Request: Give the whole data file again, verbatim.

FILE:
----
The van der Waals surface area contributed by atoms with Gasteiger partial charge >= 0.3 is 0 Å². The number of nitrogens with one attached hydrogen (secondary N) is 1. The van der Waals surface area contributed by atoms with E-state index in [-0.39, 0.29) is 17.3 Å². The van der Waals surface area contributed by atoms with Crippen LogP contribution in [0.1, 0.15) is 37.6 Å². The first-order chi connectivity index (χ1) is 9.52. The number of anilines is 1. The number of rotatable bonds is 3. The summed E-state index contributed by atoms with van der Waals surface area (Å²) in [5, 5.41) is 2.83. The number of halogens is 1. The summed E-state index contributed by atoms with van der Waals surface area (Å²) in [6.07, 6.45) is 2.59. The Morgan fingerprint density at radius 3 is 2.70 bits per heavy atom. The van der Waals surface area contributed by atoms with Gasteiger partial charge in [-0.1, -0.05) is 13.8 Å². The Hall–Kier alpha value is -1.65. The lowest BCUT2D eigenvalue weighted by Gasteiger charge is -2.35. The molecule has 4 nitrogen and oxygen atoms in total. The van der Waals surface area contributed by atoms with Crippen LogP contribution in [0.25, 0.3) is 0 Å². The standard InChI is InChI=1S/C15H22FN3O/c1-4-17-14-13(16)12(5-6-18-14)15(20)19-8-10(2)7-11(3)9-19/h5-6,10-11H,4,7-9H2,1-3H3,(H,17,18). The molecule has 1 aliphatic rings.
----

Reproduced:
The van der Waals surface area contributed by atoms with Gasteiger partial charge >= 0.3 is 0 Å². The number of nitrogens with one attached hydrogen (secondary N) is 1. The van der Waals surface area contributed by atoms with E-state index in [-0.39, 0.29) is 17.3 Å². The van der Waals surface area contributed by atoms with Crippen LogP contribution in [0.1, 0.15) is 37.6 Å². The first-order chi connectivity index (χ1) is 9.52. The number of anilines is 1. The number of rotatable bonds is 3. The summed E-state index contributed by atoms with van der Waals surface area (Å²) in [5, 5.41) is 2.83. The number of halogens is 1. The summed E-state index contributed by atoms with van der Waals surface area (Å²) in [6.07, 6.45) is 2.59. The Morgan fingerprint density at radius 3 is 2.70 bits per heavy atom. The van der Waals surface area contributed by atoms with Gasteiger partial charge in [-0.1, -0.05) is 13.8 Å². The Hall–Kier alpha value is -1.65. The lowest BCUT2D eigenvalue weighted by Gasteiger charge is -2.35. The molecule has 4 nitrogen and oxygen atoms in total. The van der Waals surface area contributed by atoms with Crippen LogP contribution in [0.25, 0.3) is 0 Å². The standard InChI is InChI=1S/C15H22FN3O/c1-4-17-14-13(16)12(5-6-18-14)15(20)19-8-10(2)7-11(3)9-19/h5-6,10-11H,4,7-9H2,1-3H3,(H,17,18). The molecule has 1 aliphatic rings.